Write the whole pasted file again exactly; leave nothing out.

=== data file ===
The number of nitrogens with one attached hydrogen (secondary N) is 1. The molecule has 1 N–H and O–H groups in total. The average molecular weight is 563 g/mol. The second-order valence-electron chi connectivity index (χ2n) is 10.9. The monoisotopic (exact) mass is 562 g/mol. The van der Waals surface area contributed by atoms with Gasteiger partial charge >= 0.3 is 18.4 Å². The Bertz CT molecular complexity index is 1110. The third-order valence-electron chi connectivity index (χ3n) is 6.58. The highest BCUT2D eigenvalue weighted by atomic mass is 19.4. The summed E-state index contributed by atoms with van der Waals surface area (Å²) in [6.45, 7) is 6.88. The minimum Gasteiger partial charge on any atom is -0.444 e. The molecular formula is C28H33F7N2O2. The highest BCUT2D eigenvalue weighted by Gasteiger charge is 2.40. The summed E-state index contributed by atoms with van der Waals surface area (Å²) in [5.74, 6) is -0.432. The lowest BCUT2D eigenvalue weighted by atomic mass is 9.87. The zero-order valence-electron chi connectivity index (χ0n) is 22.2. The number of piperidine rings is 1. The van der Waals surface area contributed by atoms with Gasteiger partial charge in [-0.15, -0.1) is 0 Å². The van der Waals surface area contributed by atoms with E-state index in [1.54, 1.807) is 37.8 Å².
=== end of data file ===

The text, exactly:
The number of nitrogens with one attached hydrogen (secondary N) is 1. The molecule has 1 N–H and O–H groups in total. The average molecular weight is 563 g/mol. The second-order valence-electron chi connectivity index (χ2n) is 10.9. The monoisotopic (exact) mass is 562 g/mol. The van der Waals surface area contributed by atoms with Gasteiger partial charge >= 0.3 is 18.4 Å². The Bertz CT molecular complexity index is 1110. The third-order valence-electron chi connectivity index (χ3n) is 6.58. The highest BCUT2D eigenvalue weighted by atomic mass is 19.4. The summed E-state index contributed by atoms with van der Waals surface area (Å²) in [6.45, 7) is 6.88. The minimum Gasteiger partial charge on any atom is -0.444 e. The molecular formula is C28H33F7N2O2. The highest BCUT2D eigenvalue weighted by Gasteiger charge is 2.40. The summed E-state index contributed by atoms with van der Waals surface area (Å²) in [5.74, 6) is -0.432. The lowest BCUT2D eigenvalue weighted by atomic mass is 9.87. The zero-order valence-electron chi connectivity index (χ0n) is 22.2. The number of piperidine rings is 1. The van der Waals surface area contributed by atoms with Gasteiger partial charge in [-0.15, -0.1) is 0 Å². The van der Waals surface area contributed by atoms with E-state index in [1.54, 1.807) is 37.8 Å².